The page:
EXAMPLE 19 Surface Modification of TKK TEC10 Carbon Black Supporting Pt Nanoparticles by Reaction with perfluoro(3-oxo-penta-4-ene)sulfonyl fluoride

Into a quartz vial (10 mm OD, —6 cm height, with a 5 mm OD extension to facilitate attachment to a vacuum system and sealing off with a torch, dried at 110° C. for 16 hr under vacuum) are charged 10.1 mg of TKK TEC10 E50E Pt-imbedded carbon black (TANAKA PRECIOUS METALS Group, dried under high vacuum at 250° C. for 20 hrs), and 39.8 mg of perfluoro(3-oxo-penta-4-ene)sulfonyl fluoride in a nitrogen glove box. The vial is attached to a vacuum manifold via an O-ring adaptor without exposing the contents to the air. The vial is immersed in liquid nitrogen, evacuated, degassed by threefold freeze-thaw pumping, and sealed at the neck with a torch. It is kept in a cylindrical tube furnace at 200° C. for 68 hrs. At the end of this time, the vial is opened at the neck and once again attached to the vacuum manifold for drying under vacuum for 1 hr at 175° C. TGA using high purity nitrogen (10° C./min) indicates 28% weight loss commencing above 200° C. A similar TGA of the untreated TKK carbon black shows less than 7% weight loss up to 600° C.

Formation of Compositions and Films EXAMPLE 20

A small vial is charged with 5 mg of functionalized SWNTs from Example 10, 102 mg of freeze-dried Nafion® 1100 fluorinated polymer from DuPont and 2 mL of n-BuOH. The resulting mixture is stirred at room temperature for 40 hrs, and a black dispersion is obtained. The dispersion is poured onto a glass plate in a hood. After most of the n-BuOH has evaporated, the glass plate is heated at 165-170° C. in a vacuum oven for 1.5 hrs. The black film is peeled off and treated with 10% HNO3 at room temperature overnight, and washed with de-ionized water to neutral to give a 1 mil thick film. Conductivity in plane is 783 mS/cm at 120° C. under 25% relative humidity.

EXAMPLE 21

A small vial is charged with 12 mg of functionalized SWNTs from Example 12, 100 mg of freeze dried Nafion® 1100 fluorinated polymer from DuPont and 2 mL of n-butanol and 6 mL of water. The resulting mixture is stirred at room temperature for 72 hours, and a black dispersion is obtained. The dispersion is poured onto a glass plate in a hood. After most of the n-BuOH has evaporated, the glass plate is heated at 130-190° C. in a vacuum oven for 1 hr. The black film is peeled off and treated with 10% HNO3 at room temperature overnight, and washed with de-ionized water to neutral to give a 1 mil thick film. Conductivity in plane is 18327 mS/cm at room temperature under 95% relative humidity.

EXAMPLE 22

In an approximately 20 mL scintillation vial, 18 mg of Pt/Ru catalyst (purchased from Johnson Mathey, HiSPEC 6020), 2 mg of the functionalized SWNTs from Example 10 and 1 mL of a 4.8 wt % solution of Nafion® 1100 fluorinated polymer from DuPont (2:1:1 water, 1-propanol, 2-propanol) are combined and sonicated in a sonication bath for 30 minutes, to form a catalyst ink. 25 μL of that solution is loaded onto a 1 cm2 area of 1 cm×5 cm carbon paper electrode strip and allowed to dry in the hood overnight. The activity of the dried ink mixture towards methanol oxidation is measured in a standard half-cell electrochemical experiment in a 0.5M H2SO4 and 1M CH3OH solution. The polarization curves [current (I) vs. potential (V)] indicate that the mixture does oxidize methanol with an onset potential of approximately 0.2V vs. a saturated calomel reference electrode.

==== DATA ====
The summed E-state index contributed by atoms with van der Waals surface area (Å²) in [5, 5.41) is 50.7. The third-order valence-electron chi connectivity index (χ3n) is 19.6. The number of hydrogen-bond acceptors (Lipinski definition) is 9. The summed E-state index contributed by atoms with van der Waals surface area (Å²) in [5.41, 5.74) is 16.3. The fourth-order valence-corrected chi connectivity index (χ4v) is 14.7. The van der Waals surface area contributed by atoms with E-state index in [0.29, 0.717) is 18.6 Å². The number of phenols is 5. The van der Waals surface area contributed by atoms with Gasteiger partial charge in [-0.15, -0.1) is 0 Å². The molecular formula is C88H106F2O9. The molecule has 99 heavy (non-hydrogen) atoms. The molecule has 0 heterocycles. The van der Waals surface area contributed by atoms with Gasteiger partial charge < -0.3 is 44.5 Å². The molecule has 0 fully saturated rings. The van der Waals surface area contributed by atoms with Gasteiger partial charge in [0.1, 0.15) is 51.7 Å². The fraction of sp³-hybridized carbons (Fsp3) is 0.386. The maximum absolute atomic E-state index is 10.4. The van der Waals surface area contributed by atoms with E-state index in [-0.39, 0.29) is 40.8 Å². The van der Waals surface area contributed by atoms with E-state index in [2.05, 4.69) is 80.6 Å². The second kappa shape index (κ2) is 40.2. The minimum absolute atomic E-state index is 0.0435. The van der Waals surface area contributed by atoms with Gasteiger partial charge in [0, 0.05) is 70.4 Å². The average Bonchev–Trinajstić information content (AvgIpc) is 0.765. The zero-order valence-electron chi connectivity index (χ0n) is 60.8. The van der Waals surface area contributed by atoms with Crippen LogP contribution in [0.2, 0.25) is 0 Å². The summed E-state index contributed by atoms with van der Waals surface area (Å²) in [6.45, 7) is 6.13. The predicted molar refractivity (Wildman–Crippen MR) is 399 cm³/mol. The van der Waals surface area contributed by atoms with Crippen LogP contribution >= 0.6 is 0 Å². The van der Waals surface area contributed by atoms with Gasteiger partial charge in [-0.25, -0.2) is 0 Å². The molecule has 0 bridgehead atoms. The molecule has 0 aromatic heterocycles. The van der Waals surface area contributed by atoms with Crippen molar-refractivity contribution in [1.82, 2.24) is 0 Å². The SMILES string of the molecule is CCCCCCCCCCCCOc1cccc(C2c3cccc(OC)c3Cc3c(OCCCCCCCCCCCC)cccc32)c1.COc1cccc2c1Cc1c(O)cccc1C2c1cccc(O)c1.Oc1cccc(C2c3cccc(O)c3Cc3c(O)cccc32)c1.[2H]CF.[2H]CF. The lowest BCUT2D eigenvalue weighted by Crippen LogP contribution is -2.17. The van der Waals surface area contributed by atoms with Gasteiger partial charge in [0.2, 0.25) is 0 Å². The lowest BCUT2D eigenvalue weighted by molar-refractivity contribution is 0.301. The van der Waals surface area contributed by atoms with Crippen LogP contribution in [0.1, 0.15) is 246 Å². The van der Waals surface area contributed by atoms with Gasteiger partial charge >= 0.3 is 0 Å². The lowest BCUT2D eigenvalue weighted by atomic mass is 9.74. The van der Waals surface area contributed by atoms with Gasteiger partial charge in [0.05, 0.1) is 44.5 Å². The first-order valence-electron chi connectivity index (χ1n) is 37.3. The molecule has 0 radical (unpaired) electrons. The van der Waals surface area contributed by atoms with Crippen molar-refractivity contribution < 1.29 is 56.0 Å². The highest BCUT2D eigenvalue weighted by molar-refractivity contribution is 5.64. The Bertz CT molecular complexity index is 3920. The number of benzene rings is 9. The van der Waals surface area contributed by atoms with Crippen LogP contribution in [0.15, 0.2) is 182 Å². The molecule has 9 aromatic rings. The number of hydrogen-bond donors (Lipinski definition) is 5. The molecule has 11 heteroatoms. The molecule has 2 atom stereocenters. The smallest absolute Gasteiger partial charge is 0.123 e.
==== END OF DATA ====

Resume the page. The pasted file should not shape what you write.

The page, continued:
Where a material or composition of this invention is stated or described as comprising, including, containing, having, being composed of or being constituted by certain components, it is to be understood, unless the statement or description explicitly provides to the contrary, that one or more components in addition to those explicitly stated or described may be present in the material or composition. In an alternative embodiment, however, a material or composition of this invention may be stated or described as consisting essentially of certain components, in which embodiment components that would materially alter the principle of operation or the distinguishing characteristics of the materials or composition are not present therein. In a further alternative embodiment, a material or composition of this invention may be stated or described as consisting of certain components, in which embodiment components other than impurities are not present therein.

Where the indefinite article “a” or “an” is used with respect to a statement or description of the presence of a component in a material or composition of this invention, it is to be understood, unless the statement or description explicitly provides to the contrary, that the use of such indefinite article does not limit the presence of the component in the material or composition to one in number.

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Classifications
U.S. Classification570/129, 977/738, 429/494
International ClassificationC07C19/08, C07C22/00, H01M8/10
Cooperative ClassificationC01B2202/28, C07C309/10, C01P2004/13, B82Y40/00, Y10S977/738, C09C1/56, C09C1/565, B82Y30/00, C01B31/0213, C01B31/0273, C07C2104/00, C07C23/46, C01P2002/88
European ClassificationC09C1/56, C09C1/56B, B82Y30/00, C07C309/10, C07C23/46, C01B31/02B4D6, C01B31/02B2, B82Y40/00